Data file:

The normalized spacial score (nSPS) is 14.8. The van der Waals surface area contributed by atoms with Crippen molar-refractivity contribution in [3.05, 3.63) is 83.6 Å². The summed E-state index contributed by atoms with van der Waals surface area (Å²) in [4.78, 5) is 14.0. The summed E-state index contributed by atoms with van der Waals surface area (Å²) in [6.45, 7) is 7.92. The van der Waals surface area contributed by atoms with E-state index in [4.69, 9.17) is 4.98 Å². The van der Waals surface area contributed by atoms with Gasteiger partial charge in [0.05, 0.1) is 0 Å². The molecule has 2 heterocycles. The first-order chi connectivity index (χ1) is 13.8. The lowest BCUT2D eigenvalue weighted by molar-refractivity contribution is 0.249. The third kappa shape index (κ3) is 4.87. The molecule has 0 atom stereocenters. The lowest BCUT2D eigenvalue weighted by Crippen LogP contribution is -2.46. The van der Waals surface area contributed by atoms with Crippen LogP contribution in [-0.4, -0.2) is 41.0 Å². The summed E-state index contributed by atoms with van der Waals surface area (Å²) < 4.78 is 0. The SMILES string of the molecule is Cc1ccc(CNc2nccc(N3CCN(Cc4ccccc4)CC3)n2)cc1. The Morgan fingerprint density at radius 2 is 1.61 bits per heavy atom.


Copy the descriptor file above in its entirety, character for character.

The normalized spacial score (nSPS) is 14.8. The van der Waals surface area contributed by atoms with Crippen molar-refractivity contribution in [3.05, 3.63) is 83.6 Å². The summed E-state index contributed by atoms with van der Waals surface area (Å²) in [4.78, 5) is 14.0. The summed E-state index contributed by atoms with van der Waals surface area (Å²) in [6.45, 7) is 7.92. The van der Waals surface area contributed by atoms with E-state index in [4.69, 9.17) is 4.98 Å². The van der Waals surface area contributed by atoms with Gasteiger partial charge in [0.05, 0.1) is 0 Å². The molecule has 2 heterocycles. The first-order chi connectivity index (χ1) is 13.8. The lowest BCUT2D eigenvalue weighted by molar-refractivity contribution is 0.249. The third kappa shape index (κ3) is 4.87. The molecule has 0 atom stereocenters. The lowest BCUT2D eigenvalue weighted by Crippen LogP contribution is -2.46. The van der Waals surface area contributed by atoms with Crippen LogP contribution in [-0.4, -0.2) is 41.0 Å². The summed E-state index contributed by atoms with van der Waals surface area (Å²) < 4.78 is 0. The SMILES string of the molecule is Cc1ccc(CNc2nccc(N3CCN(Cc4ccccc4)CC3)n2)cc1. The Morgan fingerprint density at radius 2 is 1.61 bits per heavy atom.